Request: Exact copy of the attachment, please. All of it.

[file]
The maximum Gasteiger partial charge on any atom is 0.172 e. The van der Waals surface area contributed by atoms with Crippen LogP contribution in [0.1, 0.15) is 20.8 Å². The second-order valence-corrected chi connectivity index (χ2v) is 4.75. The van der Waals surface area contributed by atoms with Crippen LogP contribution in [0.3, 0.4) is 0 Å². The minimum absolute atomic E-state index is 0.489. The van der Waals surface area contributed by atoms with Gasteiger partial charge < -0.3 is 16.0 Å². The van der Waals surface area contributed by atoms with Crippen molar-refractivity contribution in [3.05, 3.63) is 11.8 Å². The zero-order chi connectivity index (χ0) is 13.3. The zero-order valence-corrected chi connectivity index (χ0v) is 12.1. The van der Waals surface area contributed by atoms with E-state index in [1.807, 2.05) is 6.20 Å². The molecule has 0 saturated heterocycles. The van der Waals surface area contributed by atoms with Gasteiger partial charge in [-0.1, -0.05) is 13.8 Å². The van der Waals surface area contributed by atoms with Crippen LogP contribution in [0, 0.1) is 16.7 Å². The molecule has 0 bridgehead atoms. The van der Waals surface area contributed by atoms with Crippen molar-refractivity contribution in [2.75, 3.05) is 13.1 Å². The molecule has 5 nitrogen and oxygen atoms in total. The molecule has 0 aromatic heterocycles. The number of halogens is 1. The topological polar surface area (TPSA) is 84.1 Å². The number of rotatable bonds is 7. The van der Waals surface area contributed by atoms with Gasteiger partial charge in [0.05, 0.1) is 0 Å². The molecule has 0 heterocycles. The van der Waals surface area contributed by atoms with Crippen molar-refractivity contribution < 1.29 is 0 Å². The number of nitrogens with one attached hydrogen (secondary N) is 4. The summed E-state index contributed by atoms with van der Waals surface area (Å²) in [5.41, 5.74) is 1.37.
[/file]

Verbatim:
The maximum Gasteiger partial charge on any atom is 0.172 e. The van der Waals surface area contributed by atoms with Crippen LogP contribution in [0.1, 0.15) is 20.8 Å². The second-order valence-corrected chi connectivity index (χ2v) is 4.75. The van der Waals surface area contributed by atoms with Crippen LogP contribution in [0.3, 0.4) is 0 Å². The minimum absolute atomic E-state index is 0.489. The van der Waals surface area contributed by atoms with Gasteiger partial charge < -0.3 is 16.0 Å². The van der Waals surface area contributed by atoms with Crippen molar-refractivity contribution in [3.05, 3.63) is 11.8 Å². The zero-order chi connectivity index (χ0) is 13.3. The zero-order valence-corrected chi connectivity index (χ0v) is 12.1. The van der Waals surface area contributed by atoms with E-state index in [1.807, 2.05) is 6.20 Å². The molecule has 0 saturated heterocycles. The van der Waals surface area contributed by atoms with Gasteiger partial charge in [-0.1, -0.05) is 13.8 Å². The van der Waals surface area contributed by atoms with Crippen LogP contribution in [0, 0.1) is 16.7 Å². The molecule has 0 bridgehead atoms. The van der Waals surface area contributed by atoms with Crippen molar-refractivity contribution in [2.75, 3.05) is 13.1 Å². The molecule has 5 nitrogen and oxygen atoms in total. The molecule has 0 aromatic heterocycles. The number of halogens is 1. The topological polar surface area (TPSA) is 84.1 Å². The number of rotatable bonds is 7. The van der Waals surface area contributed by atoms with Gasteiger partial charge in [0.05, 0.1) is 0 Å². The molecule has 0 heterocycles. The van der Waals surface area contributed by atoms with Crippen molar-refractivity contribution < 1.29 is 0 Å². The number of nitrogens with one attached hydrogen (secondary N) is 4. The summed E-state index contributed by atoms with van der Waals surface area (Å²) in [5.41, 5.74) is 1.37.